Stinging Nettle
Urtica holosericea Nutt.

A perennial plant with creeping underground rootstalks.  The stems are 1 to 6 feet tall with leaves opposite and narrowly lance-shaped.  The leaf stalks are about 3/8 to 2 inches long and have stinging hairs, causing irritation to the skin. The blades are thick, ovate, and coarsely toothed. The flowers are 1/16 inch long with four tiny sepals and no petals, greenish colored and inconspicuous.  It flower from April to September.  The nettle is  located along streams and ditches or in waste places where the ground is somewhat moist in plains, foothills, and mountain zones.

Caution: Always wear gloves and long sleeves when collecting nettles. The acid of the nettle can cause itching from one to several days.

Food Uses :
Young leaves may be steeped to make a drink. Young leaves may also be used to make a very nutritious food, high in vitamins and minerals, it makes an excellent spinach substitute and can also be added to soups and stews. Only the young leaves should be used, because older leaves develop gritty particles called cystoliths which act as an irritant to the kidneys. Stout gloves should be worn when harvesting them to prevent irritation. Although the fresh leaves have stinging hairs, thoroughly drying or cooking them destroys these hairs. Nettle beer is brewed from the young shoots.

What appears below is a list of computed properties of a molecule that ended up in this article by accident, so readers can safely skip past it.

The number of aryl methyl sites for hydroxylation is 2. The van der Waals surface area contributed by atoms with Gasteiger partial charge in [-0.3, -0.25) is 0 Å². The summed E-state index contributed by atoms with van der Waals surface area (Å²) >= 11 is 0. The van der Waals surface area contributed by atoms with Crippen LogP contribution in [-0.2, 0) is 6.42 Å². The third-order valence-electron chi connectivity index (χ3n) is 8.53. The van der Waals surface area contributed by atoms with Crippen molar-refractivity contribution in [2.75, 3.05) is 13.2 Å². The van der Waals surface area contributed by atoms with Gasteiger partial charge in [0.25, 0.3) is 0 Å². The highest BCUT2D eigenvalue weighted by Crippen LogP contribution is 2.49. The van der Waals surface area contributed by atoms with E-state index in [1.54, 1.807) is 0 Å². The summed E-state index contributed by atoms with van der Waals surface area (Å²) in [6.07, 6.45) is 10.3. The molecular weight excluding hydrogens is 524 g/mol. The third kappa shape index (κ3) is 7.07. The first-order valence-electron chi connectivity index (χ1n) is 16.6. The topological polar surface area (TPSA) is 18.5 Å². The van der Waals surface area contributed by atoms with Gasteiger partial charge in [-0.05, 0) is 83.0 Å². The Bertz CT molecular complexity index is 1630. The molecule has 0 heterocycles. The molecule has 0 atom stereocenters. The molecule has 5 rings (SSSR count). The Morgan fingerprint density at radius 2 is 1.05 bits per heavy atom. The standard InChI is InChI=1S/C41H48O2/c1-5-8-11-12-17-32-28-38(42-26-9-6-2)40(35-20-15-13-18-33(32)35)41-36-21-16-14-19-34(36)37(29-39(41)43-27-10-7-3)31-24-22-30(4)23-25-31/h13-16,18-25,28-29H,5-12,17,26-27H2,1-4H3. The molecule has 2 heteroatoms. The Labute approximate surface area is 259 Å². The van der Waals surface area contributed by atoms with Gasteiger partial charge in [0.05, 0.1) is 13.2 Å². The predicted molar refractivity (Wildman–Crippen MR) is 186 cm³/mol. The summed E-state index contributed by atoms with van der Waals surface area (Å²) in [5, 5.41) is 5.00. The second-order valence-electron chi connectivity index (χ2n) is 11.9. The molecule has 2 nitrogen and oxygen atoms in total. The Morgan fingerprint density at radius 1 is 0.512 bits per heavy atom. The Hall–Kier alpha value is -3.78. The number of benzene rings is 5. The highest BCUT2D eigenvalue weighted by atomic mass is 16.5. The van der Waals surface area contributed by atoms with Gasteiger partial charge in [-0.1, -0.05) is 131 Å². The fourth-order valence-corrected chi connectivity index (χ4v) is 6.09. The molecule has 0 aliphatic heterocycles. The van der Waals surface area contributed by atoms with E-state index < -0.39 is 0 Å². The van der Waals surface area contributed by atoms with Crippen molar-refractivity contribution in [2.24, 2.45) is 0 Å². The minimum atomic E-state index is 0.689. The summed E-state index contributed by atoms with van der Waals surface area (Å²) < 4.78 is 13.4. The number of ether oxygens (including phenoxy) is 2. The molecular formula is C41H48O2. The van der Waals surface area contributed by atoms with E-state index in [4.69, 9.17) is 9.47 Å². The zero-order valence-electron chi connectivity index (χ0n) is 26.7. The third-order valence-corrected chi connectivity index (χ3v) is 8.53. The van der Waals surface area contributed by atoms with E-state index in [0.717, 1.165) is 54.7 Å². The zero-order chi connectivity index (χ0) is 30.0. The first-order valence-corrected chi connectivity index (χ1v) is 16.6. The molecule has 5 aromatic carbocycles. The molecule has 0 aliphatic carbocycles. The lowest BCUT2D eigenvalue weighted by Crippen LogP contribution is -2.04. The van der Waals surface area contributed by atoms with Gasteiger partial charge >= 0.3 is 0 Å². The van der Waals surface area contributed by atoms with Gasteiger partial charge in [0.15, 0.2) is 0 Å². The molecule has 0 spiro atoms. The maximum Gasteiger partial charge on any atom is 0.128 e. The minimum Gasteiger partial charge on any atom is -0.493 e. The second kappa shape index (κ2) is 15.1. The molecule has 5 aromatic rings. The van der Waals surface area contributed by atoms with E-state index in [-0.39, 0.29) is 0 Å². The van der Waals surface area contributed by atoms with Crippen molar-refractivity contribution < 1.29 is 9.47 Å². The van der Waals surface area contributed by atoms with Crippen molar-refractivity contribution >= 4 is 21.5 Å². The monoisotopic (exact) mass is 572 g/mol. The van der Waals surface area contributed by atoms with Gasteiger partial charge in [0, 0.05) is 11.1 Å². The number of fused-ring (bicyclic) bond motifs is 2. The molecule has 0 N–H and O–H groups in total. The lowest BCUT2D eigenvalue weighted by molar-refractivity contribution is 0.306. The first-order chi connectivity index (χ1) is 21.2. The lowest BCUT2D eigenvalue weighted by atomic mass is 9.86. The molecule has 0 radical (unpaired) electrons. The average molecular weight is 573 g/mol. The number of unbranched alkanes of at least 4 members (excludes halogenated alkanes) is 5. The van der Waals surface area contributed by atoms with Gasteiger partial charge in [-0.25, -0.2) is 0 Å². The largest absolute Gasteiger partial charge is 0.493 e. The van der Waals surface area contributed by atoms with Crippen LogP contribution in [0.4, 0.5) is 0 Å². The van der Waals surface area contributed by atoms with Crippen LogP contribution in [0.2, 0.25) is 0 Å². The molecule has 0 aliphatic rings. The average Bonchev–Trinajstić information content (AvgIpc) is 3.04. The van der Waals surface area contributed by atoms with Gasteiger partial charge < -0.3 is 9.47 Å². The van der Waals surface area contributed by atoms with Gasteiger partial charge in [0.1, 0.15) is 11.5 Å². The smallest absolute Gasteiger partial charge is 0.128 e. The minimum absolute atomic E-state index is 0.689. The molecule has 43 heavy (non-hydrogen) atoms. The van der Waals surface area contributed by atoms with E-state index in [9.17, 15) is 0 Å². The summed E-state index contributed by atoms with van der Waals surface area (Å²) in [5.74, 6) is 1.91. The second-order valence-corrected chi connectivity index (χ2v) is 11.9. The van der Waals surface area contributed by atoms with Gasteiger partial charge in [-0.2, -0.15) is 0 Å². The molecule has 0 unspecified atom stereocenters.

Medicine Uses: The leaves are alterative, ant asthmatic, antidandruff, antispasmodic and expectorant. A poultice of the mashed plant has been used to ease the pain of headaches, pains in the neck, sores etc.
The fresh leaves of nettles have been rubbed or beaten onto the skin in the treatment of rheumatism etc. This practice, called urtification, causes intense irritation to the skin as it is stung by the nettles. It is believed that this treatment works in two ways. Firstly, it acts as a counter-irritant, bringing more blood to the area to help remove the toxins that cause rheumatism. Secondly, the formic acid from the nettles is believed to have a beneficial effect upon the rheumatic joints.  
Nettle is an excellent styptic, checking the flow of blood from the surface almost immediately upon application of the powdered root or leaves softened and bruised. (If left on too long will cause water blisters).  It is very helpful for spitting blood or hemorrhages.  In decoction, nettle is valuable in diarrhea, dysentery, piles, neuralgia, grave, and inflammation of the kidney.  A herbal nettle tea will expel phlegm from the lungs and stomach and will clean the unary canal.  The seeds are used in coughs and shortness of breath. 
Tincture of the fresh plant in flower may be used for agalactia, bee stings, burns,  dysentery, gout, gravel, hemorrhage, rheumatism, sore throats, uremia, vertigo, whooping cough, and worms.
Nettle has been credited as an antiseptic, astringent, and blood purifier.

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